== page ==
"We're still arguing over four games because we're not 100 per cent sure about them," he says with a grin.

No doubt, there were times when scores weren't recorded accurately so in the absence of details some statistics will remain inconclusive.

"Of the 687 or so games that we have played about five are missing so we're pretty pleased with that."

Wright was a good friend of former association stalwart, the late Les Jones, of Napier. The former was a librarian and the latter a bookworm.

"He and Les used to talk cricket for hours and Les provided him with Wisden almanacs and magazines to read."

Furlong, who played in our most successful Hawke Cup era from the late 1968-69 squad, presented numbered caps to the current players.

Lloyd Singleton (back, left), Blair Furlong, Don Beuth, Howard Richardson and Murray Baker. Front: David Selby (left), Pat O'Shaughnessy, Richard Small (c) and Ian Woon. Photo/Corena Hodgson
Lloyd Singleton (back, left), Blair Furlong, Don Beuth, Howard Richardson and Murray Baker. Front: David Selby (left), Pat O'Shaughnessy, Richard Small (c) and Ian Woon. Photo/Corena Hodgson

Hastings-born captain Richard Small, now living in Hamilton, joined eight fellow 1968-69 team-mates also received their caps.

Small, who played 78 games spanning 15 seasons, moved to and from Hastings in 1972 because of a nomadic working life.

The 80-year-old retired agent recalled former selector, the late Greg Fifield, of Napier, had appointed him captain a year before their successful Hawke Cup challenge.

"He was a very hard-driving fitness fanatic so he became the force of a very good team," he said of a side that included the late Mike Shrimpton, a former New Zealand international, and racing trainer Murray Baker.

"Those two seasons were the most successful ones for Hawke's Bay cricket to my knowledge in my time."

Small said the remarkable thing about their outfit was someone always standing up to carve runs or claim wickets at crucial times.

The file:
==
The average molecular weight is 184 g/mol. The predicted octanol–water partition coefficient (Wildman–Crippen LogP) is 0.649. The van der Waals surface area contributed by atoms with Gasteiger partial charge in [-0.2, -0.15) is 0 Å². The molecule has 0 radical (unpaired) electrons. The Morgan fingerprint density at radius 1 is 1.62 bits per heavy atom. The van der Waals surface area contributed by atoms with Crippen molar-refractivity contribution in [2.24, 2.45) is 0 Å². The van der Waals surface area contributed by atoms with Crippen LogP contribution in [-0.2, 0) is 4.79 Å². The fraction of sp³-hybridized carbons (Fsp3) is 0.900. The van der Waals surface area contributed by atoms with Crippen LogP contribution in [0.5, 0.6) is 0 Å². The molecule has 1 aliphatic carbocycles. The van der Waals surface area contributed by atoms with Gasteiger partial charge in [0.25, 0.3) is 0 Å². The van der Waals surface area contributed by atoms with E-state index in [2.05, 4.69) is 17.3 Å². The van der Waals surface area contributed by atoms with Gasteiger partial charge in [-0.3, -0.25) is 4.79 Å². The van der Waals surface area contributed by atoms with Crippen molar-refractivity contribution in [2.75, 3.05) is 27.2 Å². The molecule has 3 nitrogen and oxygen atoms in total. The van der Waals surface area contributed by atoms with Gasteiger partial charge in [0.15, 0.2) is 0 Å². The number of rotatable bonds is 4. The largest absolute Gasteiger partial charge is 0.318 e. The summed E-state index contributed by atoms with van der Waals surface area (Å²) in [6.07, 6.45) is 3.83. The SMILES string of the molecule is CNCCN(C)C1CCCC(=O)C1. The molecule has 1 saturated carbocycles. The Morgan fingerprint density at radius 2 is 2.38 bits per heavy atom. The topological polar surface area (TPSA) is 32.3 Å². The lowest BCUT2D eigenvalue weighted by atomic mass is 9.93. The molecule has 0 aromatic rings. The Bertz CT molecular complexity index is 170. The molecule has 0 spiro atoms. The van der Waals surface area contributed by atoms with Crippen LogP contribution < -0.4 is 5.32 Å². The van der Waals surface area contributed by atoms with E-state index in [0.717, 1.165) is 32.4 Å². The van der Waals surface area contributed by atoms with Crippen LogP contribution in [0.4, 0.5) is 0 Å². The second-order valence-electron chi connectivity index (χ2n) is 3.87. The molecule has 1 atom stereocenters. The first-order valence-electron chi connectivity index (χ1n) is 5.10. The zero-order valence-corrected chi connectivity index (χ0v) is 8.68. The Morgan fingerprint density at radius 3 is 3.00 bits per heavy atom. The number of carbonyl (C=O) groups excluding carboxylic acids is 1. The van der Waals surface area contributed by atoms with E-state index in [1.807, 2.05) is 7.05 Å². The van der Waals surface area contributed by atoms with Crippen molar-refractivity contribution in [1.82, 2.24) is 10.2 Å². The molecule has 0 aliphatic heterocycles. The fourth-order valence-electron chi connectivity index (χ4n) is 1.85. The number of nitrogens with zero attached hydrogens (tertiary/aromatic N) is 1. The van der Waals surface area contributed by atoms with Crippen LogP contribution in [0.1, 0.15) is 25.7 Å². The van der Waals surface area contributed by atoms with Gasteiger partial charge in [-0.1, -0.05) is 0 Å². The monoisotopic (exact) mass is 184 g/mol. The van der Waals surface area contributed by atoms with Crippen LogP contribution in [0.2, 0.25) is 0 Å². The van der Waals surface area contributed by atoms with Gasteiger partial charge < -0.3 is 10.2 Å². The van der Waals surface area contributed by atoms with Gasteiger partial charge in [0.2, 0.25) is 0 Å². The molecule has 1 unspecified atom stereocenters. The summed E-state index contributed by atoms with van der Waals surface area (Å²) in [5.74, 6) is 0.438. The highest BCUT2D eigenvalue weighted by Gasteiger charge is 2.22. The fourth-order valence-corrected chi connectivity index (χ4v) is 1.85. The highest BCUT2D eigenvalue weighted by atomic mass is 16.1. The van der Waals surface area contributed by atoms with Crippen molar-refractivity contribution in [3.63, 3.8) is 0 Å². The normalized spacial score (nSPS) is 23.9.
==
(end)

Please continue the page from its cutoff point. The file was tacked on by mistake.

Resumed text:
He said he had kept the original cap he wore from his playing days in his suitcase of mementos but the numbered one would now take pride of place in his wardrobe.

"Coincidently it's exactly 60 years to the day when we pulled off that [Hawke Cup-winning] game against Marlborough and sadly half that team isn't with us but we really had a great time in those days."

For the record, Findlay is ready to collate the Bay women reps ... when Craig signals.

If you have any materials, information that can help Findlay please contact him on 8358191.

The number of some recipients picked randomly:

No 1: Edward Green.

No 10: Harry Coulton.

No 20: (Not availabe) McIntosh.

No 30: Herbert Humphries.

No 40: Charles Dixon.

No 50: George Prain.

No 60: William Yates.

No 70: James Wood.

No 80: George Harden.

No 90: M Hawkins.

No 100: Edward Ludbrook.

No 150: R Orr.

No 200: Samuel Geake.

No 477: Richard Small.

No 539: Blair Furlong.

No 540: Murray Baker.

No 634: Stuart Duff.

No 636: David Caldwell.

No 676: Paul Anderson.

No 664: Paul Unwin.

No 691: Craig Findlay.

No 699: Campbell Furlong.

No 778: James de Terte.

No 810: Doug Bracewell.

No 815: Kieran Noema-Barnett.

No 816: Liam Rukuwai.

No 817: Jacob Smith.

No 848: Ajaz Patel.

No 849: Jeet Raval.

No 882: Isaiah Lange (last recipient).


No 33: Henry Fannin December 25-27, 1897 (v Taranaki; 15-4-49-8).

No 114: Tom Lowry March 5, 1927 (v Wairoa; 3-7).

No 125: Ted Kavanagh Feb 1-3, 1930 (v Marylebone CC; 24.2-5-134-8).

No 201: Noel Fulford Nov 28-29, 1952 (v Poverty Bay) 3-25.

No 310: Blair Furlong, December 16-17, 1972 (vManawatu; 13.2-2-31-6).

No 625: Stevie Smidt, Oct 30, 2011 (v Manawatu; 9-0-40-3).

No 695: Joe Field, Oct 21, 2018 (v Bay of Plenty; 4-0-15-3).